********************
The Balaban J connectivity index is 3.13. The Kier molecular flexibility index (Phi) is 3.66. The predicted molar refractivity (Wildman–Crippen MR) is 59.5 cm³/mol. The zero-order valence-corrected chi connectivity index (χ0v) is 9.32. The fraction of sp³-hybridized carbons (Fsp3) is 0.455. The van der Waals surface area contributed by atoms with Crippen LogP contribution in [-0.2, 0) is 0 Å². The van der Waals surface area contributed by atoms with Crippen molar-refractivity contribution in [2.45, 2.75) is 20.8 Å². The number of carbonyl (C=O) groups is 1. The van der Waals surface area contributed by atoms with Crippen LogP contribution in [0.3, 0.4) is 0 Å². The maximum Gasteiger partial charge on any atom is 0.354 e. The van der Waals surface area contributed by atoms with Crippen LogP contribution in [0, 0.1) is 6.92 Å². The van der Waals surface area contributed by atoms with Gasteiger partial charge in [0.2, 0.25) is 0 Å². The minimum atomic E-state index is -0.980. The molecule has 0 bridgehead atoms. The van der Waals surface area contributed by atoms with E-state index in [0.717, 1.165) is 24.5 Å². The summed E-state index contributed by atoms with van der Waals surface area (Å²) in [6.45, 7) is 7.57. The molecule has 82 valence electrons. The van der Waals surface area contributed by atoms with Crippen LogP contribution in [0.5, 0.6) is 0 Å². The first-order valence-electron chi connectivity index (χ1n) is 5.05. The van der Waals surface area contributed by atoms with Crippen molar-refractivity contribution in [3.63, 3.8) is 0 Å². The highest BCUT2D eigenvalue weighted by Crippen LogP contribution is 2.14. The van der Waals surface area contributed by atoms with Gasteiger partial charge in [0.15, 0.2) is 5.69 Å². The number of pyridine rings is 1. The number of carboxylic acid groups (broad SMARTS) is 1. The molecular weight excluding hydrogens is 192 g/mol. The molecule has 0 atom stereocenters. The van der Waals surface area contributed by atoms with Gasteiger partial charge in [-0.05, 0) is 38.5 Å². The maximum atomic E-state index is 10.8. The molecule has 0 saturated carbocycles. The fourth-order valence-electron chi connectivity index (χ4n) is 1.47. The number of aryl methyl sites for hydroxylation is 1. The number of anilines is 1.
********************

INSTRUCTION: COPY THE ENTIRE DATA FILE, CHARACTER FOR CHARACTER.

The Balaban J connectivity index is 3.13. The Kier molecular flexibility index (Phi) is 3.66. The predicted molar refractivity (Wildman–Crippen MR) is 59.5 cm³/mol. The zero-order valence-corrected chi connectivity index (χ0v) is 9.32. The fraction of sp³-hybridized carbons (Fsp3) is 0.455. The van der Waals surface area contributed by atoms with Crippen LogP contribution in [-0.2, 0) is 0 Å². The van der Waals surface area contributed by atoms with Crippen molar-refractivity contribution in [2.45, 2.75) is 20.8 Å². The number of carbonyl (C=O) groups is 1. The van der Waals surface area contributed by atoms with Crippen LogP contribution in [0.3, 0.4) is 0 Å². The maximum Gasteiger partial charge on any atom is 0.354 e. The van der Waals surface area contributed by atoms with Crippen LogP contribution in [0, 0.1) is 6.92 Å². The van der Waals surface area contributed by atoms with Gasteiger partial charge in [0.2, 0.25) is 0 Å². The minimum atomic E-state index is -0.980. The molecule has 0 bridgehead atoms. The van der Waals surface area contributed by atoms with E-state index in [0.717, 1.165) is 24.5 Å². The summed E-state index contributed by atoms with van der Waals surface area (Å²) in [6.45, 7) is 7.57. The molecule has 82 valence electrons. The van der Waals surface area contributed by atoms with Crippen LogP contribution in [0.5, 0.6) is 0 Å². The first-order valence-electron chi connectivity index (χ1n) is 5.05. The van der Waals surface area contributed by atoms with Crippen molar-refractivity contribution in [3.63, 3.8) is 0 Å². The highest BCUT2D eigenvalue weighted by Crippen LogP contribution is 2.14. The van der Waals surface area contributed by atoms with Gasteiger partial charge in [0.15, 0.2) is 5.69 Å². The number of pyridine rings is 1. The number of carboxylic acid groups (broad SMARTS) is 1. The molecular weight excluding hydrogens is 192 g/mol. The molecule has 0 atom stereocenters. The van der Waals surface area contributed by atoms with Gasteiger partial charge in [-0.05, 0) is 38.5 Å². The maximum atomic E-state index is 10.8. The molecule has 0 saturated carbocycles. The fourth-order valence-electron chi connectivity index (χ4n) is 1.47. The number of aryl methyl sites for hydroxylation is 1. The number of anilines is 1.